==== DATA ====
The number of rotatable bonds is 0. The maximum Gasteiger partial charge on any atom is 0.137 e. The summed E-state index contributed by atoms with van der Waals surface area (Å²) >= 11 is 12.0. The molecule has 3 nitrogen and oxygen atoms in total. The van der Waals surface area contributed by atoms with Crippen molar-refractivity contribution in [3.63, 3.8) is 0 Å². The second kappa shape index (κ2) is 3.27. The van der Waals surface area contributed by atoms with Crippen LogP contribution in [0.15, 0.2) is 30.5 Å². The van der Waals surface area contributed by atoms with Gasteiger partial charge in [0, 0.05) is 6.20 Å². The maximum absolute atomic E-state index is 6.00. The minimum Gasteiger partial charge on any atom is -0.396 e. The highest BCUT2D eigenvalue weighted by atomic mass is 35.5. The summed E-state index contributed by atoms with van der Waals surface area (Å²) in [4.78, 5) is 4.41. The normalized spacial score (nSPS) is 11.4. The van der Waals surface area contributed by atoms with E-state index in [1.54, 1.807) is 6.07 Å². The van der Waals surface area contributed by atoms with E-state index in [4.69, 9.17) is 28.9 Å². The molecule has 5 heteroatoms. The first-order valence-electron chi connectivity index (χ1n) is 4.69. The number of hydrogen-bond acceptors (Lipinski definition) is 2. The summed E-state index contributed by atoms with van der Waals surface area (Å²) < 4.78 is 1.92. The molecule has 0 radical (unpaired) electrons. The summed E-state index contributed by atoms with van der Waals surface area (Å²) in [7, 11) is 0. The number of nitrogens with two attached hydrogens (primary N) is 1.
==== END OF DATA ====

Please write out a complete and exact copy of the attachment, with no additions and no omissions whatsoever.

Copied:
The number of rotatable bonds is 0. The maximum Gasteiger partial charge on any atom is 0.137 e. The summed E-state index contributed by atoms with van der Waals surface area (Å²) >= 11 is 12.0. The molecule has 3 nitrogen and oxygen atoms in total. The van der Waals surface area contributed by atoms with Crippen molar-refractivity contribution in [3.63, 3.8) is 0 Å². The second kappa shape index (κ2) is 3.27. The van der Waals surface area contributed by atoms with Crippen LogP contribution in [0.15, 0.2) is 30.5 Å². The van der Waals surface area contributed by atoms with Gasteiger partial charge in [0, 0.05) is 6.20 Å². The maximum absolute atomic E-state index is 6.00. The minimum Gasteiger partial charge on any atom is -0.396 e. The highest BCUT2D eigenvalue weighted by atomic mass is 35.5. The summed E-state index contributed by atoms with van der Waals surface area (Å²) in [4.78, 5) is 4.41. The normalized spacial score (nSPS) is 11.4. The van der Waals surface area contributed by atoms with E-state index in [1.54, 1.807) is 6.07 Å². The van der Waals surface area contributed by atoms with E-state index in [4.69, 9.17) is 28.9 Å². The molecule has 5 heteroatoms. The first-order valence-electron chi connectivity index (χ1n) is 4.69. The number of hydrogen-bond acceptors (Lipinski definition) is 2. The summed E-state index contributed by atoms with van der Waals surface area (Å²) < 4.78 is 1.92. The molecule has 0 radical (unpaired) electrons. The summed E-state index contributed by atoms with van der Waals surface area (Å²) in [7, 11) is 0. The number of nitrogens with two attached hydrogens (primary N) is 1.